More than 400 video and audio recordings of jazz greats, their band members, critics, writers, and composers retelling their personal histories in the world of jazz comprise the Hamilton College Jazz Archive. Organizing those interviews within major categories of interest and study to capture salient, meaningful, or groundbreaking moments might be an overwhelming task for most.
Jazz Archive Director Monk Rowe, who conducted the majority of these original interviews, was equal to the task and combed through the interviews to focus on topics inherent to the creative life – inspiration, improvisation, training, back-stage dramas, mentors, and touring challenges. The result was his creation of a new podcast series. Artists, both famous and unsung, relate their stories in their own jazz-inflected vocabulary in eight episodes in the first “season” of the carefully organized and moderated Jazz Backstory.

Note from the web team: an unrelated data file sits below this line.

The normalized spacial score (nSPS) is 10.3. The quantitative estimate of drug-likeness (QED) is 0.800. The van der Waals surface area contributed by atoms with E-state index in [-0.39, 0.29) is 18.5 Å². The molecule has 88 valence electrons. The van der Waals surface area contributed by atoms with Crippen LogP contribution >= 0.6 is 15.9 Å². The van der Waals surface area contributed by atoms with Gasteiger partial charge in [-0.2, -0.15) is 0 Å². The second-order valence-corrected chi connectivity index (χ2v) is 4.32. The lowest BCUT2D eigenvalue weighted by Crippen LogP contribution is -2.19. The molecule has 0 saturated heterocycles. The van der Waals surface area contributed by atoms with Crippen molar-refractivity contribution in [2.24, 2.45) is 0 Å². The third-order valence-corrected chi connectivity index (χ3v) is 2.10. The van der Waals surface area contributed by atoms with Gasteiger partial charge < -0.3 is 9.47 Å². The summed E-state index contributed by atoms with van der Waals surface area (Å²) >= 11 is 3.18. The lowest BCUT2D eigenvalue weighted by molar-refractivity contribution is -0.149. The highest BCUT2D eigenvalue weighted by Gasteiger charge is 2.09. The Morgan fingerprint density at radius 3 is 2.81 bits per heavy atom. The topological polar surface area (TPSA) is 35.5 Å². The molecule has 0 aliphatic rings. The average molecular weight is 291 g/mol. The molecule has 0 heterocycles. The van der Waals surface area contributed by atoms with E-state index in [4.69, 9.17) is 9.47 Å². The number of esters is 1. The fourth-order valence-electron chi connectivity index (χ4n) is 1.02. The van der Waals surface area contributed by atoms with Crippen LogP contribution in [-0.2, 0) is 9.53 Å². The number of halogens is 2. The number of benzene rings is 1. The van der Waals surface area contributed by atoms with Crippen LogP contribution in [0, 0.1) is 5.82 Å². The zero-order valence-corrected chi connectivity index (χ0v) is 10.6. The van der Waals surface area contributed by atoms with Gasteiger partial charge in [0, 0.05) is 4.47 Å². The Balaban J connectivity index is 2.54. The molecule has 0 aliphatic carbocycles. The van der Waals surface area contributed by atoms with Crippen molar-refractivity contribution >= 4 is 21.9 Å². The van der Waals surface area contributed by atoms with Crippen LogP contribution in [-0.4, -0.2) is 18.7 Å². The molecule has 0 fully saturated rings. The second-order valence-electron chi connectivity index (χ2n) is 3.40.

The first episode was released on Tuesday, Sept. 6. Subsequent episodes are being released weekly on Tuesdays. Each of the episodes focuses on different “backstory” interviews with several different artists addressing the same topic. Rowe not only serves as moderator but also as occasional instrumentalist.
The first season addresses issues including childhood inspirations, “aha” moments, mentors, the learning process, “paying dues,” improvisation, and tales from the road, among others.
Established in 1995, and dedicated in 2013 in honor of Milton F. Fillius, Jr. ’44 and Nelma “Nikki” Nenneau Fillius, the Fillius Jazz Archive holds a collection of more than 440 videotaped interviews. The wide-ranging collection includes interviews with those who have performed from the 1920s through the present.
Rowe has presented programs about the Jazz Archive at conferences for the Jazz Education Network, the Music Library Association, and the International Society of Music Educators. He co-authored “Jazz Tales From Jazz Legends” with Romy Britell and created the edX online course, “Jazz: The Music, The Stories, The Players” in collaboration with members of the Library and Instructional Technology Services at Hamilton College. He is an active performer on saxophone and piano and has composed numerous works for both jazz and classical ensembles.